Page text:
Finding good freelance rendering help isn’t easy. Follow this 5 step guide to make sure the people you’re hiring are of the best (and most affordable).
Just like anything an architect or designer does, hiring outside help is all about process. It’s a daunting task to find the perfect fit to trust handing over the keys to all the 3D rendering and visualization work for a single or number of design projects. Hiring employees is hard enough as it is, even without the added pressure of finding someone you can confide in right out of the gate.
This quick reference guide is an outline for how to go about hiring specific people who you can call on when the need for a design rendering or animation comes up. They are less expensive than full-time employees, and flexible enough to be able to meet fast-approaching deadlines or presentations.
These steps are meant to be a skeleton for how you might start thinking about the hiring process. As with anything, be sure to make it your own, and understand how your design philosophy might inform something like freelance hiring.
Step 1: Define the Problem
Hiring a freelance 3D rendering artist is all about sticking to an idea about what you are looking to get out of the extra help. Ask yourself and your employees very pointed questions about what you value in an outside employee. This can pertain specifically to the work they produce, or more general questions about personality, culture, and workflow.
You should create a cheat sheet that you can reference when evaluating talent and work ethic. If deadlines are the most important aspect of a prospective employee, be sure to include that in your scope. Be as pointed as possible, as this is the foundation for your entire search for the next great cog in your machine.
Step 2: Know Where to Look
So, you’ve put together a comprehensive profile for your perfect freelance 3D rendering artist. Good work! Now what? None of that work is going to be worth a salt unless you have the resourcefulness to know where the best, most affordable rendering talent is lurking. There are a number of great online services, such as Easy Render, that give designers and architects a library of available individuals who are experts and visualization.
You can also consult more generic job finding services such as UpWork, Freelancer, or Fiver. Those sites can be hit or miss, but with the required dedication, good employees can be shaken out from the scammers and self-misrepresenters. And if you’re feeling particularly bold, you can always throw up an ad on CraigsList. Crazier things have happened!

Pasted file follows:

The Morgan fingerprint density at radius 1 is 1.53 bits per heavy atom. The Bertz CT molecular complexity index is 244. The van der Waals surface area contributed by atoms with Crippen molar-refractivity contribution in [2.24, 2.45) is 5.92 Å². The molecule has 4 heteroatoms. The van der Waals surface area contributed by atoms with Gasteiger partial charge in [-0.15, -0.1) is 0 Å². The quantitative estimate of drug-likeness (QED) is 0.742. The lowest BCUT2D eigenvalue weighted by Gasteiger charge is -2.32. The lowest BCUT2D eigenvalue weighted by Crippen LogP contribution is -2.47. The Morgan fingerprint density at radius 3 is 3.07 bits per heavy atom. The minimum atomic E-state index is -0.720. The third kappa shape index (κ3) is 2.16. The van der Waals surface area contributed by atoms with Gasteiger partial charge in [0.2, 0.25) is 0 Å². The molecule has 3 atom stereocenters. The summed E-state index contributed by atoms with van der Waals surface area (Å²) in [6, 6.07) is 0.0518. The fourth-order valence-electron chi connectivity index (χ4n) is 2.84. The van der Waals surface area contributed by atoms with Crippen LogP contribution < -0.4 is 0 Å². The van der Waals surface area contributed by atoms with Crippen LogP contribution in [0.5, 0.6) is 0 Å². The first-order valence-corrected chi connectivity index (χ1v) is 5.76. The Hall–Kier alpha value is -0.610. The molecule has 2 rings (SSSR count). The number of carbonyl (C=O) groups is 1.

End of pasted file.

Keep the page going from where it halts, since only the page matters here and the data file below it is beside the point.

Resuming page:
Step 3: Browse. Browse. Browse.
Once you’ve nailed down a few reliable sources for locating visualization talent, it’s time to find a small collection of people who look like they can aptly handle your design reputation. Most of the sites listed above allow employers to browse through individuals based on a number of filters and search options.
It’s important to get a feel for the kind of work they can do, yes, but it’s also vital you understand what their other clients have said about them in past jobs. Finding the right culture fit is just as important as talent, as a bad locker room guy could through a massive rift in the entire operation if you aren’t careful. Vet like you’re practice depends on it.
Step 4: Interview
A lot of job finding sites will let you hire freelancers without a face-to-face, or even over-the-phone interview. Decline this option. Speaking to who will be handing your visualization work is a vital part of the hiring process, and shouldn’t be skipped over just because it might seem convenient to do so.
Talking with someone, even on very casual terms, will give you an immediate gut feeling of whether it’s going to work out or not. There’s no science here, just something that all designers should be doing anyway: trusting your instincts. Talk to your freelancers, and if you get a weird vibe, there will always be someone waiting to take their place.
Step 5: Hire. Then, Hire Again!
I bet you thought you were going to be able to get off hiring only one talented and affordable freelance 3D rendering artist, didn't you? And while, yes, that might work in the short-term, it’s important to have a small handful of people you’ve already vetted and interviewed to be able to call on when project help is needed.
They might have different skill sets, or simply different capacities for doing fast work. But, in the end it’s all about availability. You’d be awfully sour if you call upon your one and only rendering freelancer for a presentation due next week and they are tied up helping someone else for hte next three. Putting your eggs in one basket is a dangerous game to play.